In Algebra, we often solve for values that will allow two lines to intersect. In the traditional Euclidean geometry that we studied in high school, this occurs only once, and once two lines have intersected, they do not intersect again. I found myself thinking of this recently when I visited with a woman whose life intersected with mine not once, but twice, first as a graduate student, and then as a new professor.
When I entered graduate school at a Jesuit college, I was not surprised to meet a woman in our incoming class who was a Sister of Notre Dame. She wore the traditional black and white “habit,” which she joked about by collecting things shaped as penguins, saying she dressed like one. I am not sure what my fellow grad students thought when they realized that their new classmate was a Sister, but if they had any ideas about what the life of a Sister was like, they were soon updated as we discovered that our new classmate was like us in almost all ways. Together, we struggled over Linear Algebra, learned “phase diagrams” and Calculus and laughed over the idea of “helicopter drops” of money into an economy. The only difference we found was that, while the rest of us found ourselves asking, almost daily, “why did I do this?”, she knew exactly why she was there - her Mother Superior had told her to earn a Ph.D. in Economics. And so she did.
She was from Northeast Ohio, and when I found my first job miles from where she lived, we road-tripped to Ohio weeks before my first job was to start. In those days, she lived only a few miles from me, and we could get together easily, as we did the Sunday before my classes started. We attended an art fair, and as we wandered among the vendors, I became vaguely aware of the fact that the headband holding my hair back was feeling too tight and giving me a headache. The next day was the first day of classes, but it was not a teaching day for me, so I planned on going into work to finish setting up my office. Little did I know what the future held.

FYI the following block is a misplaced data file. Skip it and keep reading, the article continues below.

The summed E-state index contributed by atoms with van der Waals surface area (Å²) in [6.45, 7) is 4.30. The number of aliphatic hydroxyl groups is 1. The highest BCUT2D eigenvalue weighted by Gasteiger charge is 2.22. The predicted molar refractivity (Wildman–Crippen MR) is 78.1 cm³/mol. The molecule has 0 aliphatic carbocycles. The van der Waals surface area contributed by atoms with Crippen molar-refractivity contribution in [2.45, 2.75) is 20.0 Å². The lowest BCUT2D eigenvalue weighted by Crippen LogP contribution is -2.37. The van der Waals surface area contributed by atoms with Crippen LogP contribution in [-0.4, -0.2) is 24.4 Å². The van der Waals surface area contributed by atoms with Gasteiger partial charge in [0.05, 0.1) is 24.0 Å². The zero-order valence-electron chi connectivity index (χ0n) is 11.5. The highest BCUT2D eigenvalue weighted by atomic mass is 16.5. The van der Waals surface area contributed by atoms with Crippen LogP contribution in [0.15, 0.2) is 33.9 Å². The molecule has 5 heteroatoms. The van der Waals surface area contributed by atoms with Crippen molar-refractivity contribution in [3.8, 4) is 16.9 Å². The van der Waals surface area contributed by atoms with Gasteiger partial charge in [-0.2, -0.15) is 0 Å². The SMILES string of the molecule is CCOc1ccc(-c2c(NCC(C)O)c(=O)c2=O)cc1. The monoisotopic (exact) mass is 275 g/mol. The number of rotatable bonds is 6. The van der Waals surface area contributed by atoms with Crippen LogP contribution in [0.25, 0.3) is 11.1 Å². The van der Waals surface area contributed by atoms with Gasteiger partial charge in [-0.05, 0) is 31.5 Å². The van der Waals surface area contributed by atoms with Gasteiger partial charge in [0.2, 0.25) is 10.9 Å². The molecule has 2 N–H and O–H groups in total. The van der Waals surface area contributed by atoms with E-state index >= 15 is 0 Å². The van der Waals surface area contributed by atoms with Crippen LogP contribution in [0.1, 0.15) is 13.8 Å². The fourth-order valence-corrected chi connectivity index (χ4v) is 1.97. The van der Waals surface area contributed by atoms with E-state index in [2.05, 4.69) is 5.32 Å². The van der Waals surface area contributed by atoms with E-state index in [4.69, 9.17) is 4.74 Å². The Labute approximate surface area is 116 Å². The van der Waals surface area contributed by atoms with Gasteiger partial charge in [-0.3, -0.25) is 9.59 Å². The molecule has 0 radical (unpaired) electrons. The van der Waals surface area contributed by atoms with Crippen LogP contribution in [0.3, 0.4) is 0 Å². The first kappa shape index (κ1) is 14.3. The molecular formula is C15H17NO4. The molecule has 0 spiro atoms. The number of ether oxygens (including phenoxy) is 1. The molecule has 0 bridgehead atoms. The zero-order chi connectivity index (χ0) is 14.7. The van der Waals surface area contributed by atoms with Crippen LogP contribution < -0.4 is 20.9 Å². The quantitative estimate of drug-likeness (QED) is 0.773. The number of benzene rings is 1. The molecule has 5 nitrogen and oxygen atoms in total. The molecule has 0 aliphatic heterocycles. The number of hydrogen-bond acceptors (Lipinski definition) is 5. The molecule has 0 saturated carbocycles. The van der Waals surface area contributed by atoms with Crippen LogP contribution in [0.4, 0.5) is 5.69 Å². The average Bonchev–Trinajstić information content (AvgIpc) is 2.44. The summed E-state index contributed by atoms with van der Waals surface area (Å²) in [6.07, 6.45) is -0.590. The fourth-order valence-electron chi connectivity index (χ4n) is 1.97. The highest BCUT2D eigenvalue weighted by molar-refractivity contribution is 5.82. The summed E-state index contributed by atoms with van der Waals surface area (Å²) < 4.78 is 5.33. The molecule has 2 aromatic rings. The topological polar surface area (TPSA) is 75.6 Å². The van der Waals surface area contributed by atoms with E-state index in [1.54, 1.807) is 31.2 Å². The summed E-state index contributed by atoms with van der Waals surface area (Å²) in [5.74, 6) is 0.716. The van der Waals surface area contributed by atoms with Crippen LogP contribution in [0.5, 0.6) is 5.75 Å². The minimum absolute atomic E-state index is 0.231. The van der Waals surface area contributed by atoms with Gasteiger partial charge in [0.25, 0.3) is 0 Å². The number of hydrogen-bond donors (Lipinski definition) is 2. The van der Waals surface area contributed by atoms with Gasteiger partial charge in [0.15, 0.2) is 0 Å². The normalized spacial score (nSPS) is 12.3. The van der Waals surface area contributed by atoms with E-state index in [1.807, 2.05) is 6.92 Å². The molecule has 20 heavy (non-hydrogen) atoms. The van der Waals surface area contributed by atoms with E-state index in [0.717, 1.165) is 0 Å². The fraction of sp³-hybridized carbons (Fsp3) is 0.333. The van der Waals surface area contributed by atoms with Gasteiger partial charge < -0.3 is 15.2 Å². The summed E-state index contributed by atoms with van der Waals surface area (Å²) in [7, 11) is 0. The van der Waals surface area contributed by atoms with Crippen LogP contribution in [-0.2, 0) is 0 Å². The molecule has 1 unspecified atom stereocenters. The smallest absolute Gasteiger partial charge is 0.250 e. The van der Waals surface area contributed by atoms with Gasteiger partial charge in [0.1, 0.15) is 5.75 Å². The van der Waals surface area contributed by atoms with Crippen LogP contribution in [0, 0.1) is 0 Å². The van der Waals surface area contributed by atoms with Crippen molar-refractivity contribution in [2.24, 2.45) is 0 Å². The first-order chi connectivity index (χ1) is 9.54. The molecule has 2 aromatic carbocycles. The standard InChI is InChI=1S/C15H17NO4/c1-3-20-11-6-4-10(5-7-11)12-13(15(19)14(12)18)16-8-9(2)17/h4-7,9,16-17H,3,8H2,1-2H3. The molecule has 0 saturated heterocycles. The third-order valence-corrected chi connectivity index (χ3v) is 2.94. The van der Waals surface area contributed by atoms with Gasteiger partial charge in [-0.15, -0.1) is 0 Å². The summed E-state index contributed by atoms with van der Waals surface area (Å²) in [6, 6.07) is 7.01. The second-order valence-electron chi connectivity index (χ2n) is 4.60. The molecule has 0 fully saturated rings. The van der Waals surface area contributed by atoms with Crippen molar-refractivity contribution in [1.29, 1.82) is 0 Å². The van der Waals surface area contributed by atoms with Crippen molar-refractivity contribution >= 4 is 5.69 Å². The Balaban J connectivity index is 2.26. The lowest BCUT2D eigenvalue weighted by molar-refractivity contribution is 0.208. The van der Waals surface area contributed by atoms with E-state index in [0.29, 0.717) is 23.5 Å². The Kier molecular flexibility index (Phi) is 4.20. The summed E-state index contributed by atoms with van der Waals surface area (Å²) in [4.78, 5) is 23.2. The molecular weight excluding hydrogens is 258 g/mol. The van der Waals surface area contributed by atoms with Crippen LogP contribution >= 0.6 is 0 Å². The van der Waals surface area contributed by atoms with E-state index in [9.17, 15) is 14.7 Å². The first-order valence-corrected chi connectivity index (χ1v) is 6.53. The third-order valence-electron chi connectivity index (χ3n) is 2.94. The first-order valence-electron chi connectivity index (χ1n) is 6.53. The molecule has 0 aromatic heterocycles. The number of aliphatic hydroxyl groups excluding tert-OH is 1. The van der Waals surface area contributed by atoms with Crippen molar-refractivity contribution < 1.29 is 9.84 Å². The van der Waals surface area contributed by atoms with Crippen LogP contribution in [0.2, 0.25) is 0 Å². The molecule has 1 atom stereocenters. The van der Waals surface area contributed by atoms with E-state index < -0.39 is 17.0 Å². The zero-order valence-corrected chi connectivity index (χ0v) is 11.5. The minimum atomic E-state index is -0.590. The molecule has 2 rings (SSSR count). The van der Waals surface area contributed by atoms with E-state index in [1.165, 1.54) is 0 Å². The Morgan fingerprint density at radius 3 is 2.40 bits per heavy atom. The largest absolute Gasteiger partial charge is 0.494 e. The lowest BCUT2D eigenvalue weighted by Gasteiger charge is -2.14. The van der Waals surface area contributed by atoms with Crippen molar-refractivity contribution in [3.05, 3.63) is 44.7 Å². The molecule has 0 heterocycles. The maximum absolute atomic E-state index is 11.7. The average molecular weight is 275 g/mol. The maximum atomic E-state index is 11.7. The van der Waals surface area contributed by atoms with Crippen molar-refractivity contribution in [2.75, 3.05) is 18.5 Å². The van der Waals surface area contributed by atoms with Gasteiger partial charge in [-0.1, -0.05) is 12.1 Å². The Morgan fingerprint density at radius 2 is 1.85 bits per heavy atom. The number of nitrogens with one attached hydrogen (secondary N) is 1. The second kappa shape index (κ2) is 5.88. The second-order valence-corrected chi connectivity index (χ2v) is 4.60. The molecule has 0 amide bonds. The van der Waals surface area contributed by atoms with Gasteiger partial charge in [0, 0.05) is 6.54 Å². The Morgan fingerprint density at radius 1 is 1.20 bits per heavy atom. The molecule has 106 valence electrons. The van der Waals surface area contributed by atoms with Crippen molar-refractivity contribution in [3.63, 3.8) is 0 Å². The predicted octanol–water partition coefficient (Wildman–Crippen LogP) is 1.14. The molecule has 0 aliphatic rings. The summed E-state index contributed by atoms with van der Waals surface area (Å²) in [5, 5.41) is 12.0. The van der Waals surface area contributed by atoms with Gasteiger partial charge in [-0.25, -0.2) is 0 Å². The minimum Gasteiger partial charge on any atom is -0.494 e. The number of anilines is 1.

That head ache turned out to be from something much more dangerous than a tight head band, and when the tumor was discovered and I was put on anti-seizure medicine, I called my friend searching for a place to stay for the night. I did not feel good about taking medicine I was not familiar with while living alone in my apartment, so she offered me the guest room of the convent. That was the last night I would spend outside of a hospital for two months.
As I recovered from brain surgery and its aftermath, she entertained my parents, who spent their days with her and her Sisters and even participated in a “chicken barbeque” that is legendary in this part of Ohio. When I had an unexpected seizure over a year later, my colleagues called her right away. They needed to let someone know that I was being transported to the Cleveland Clinic, but I had no official family in the area. She notified my family, and my mother was able to visit me as I adjusted to new anti-seizure medicine. This adjustment proved to be very difficult, and ultimately had negative effects on my first job. Eventually, years later, a different doctor figured out how to keep me seizure-free without affecting my ability to function.
We have both moved from those initial places of residence. I married and moved three times since that first apartment, and she moved to her Mother House “in the country.” We are both working at different jobs than we had in those days, and getting together is not as simple as it once was, so I don’t see much of her, although we keep in touch through e-mail. When my sister became ill a few years ago, she immediately put her name on her Sister’s “prayer list.” Like me, she believed that my sister would recover completely.
I recently passed through her town, and we were able to meet. She was shocked to hear how old my daughter is (she came to her baptism so many (or was it only a few?) years ago, and even more shocked to learn of my family’s sorrow and continuing health challenges. We chatted about our lives as economists, which are both very different from the plans we had for them for them back in graduate school. It was good to see someone from not just one, but two chapters of my past, and as we parted, I resolved to see more of her in the future.
And so I ask my readers; how do you stay in touch with fellow students from your graduate school days?
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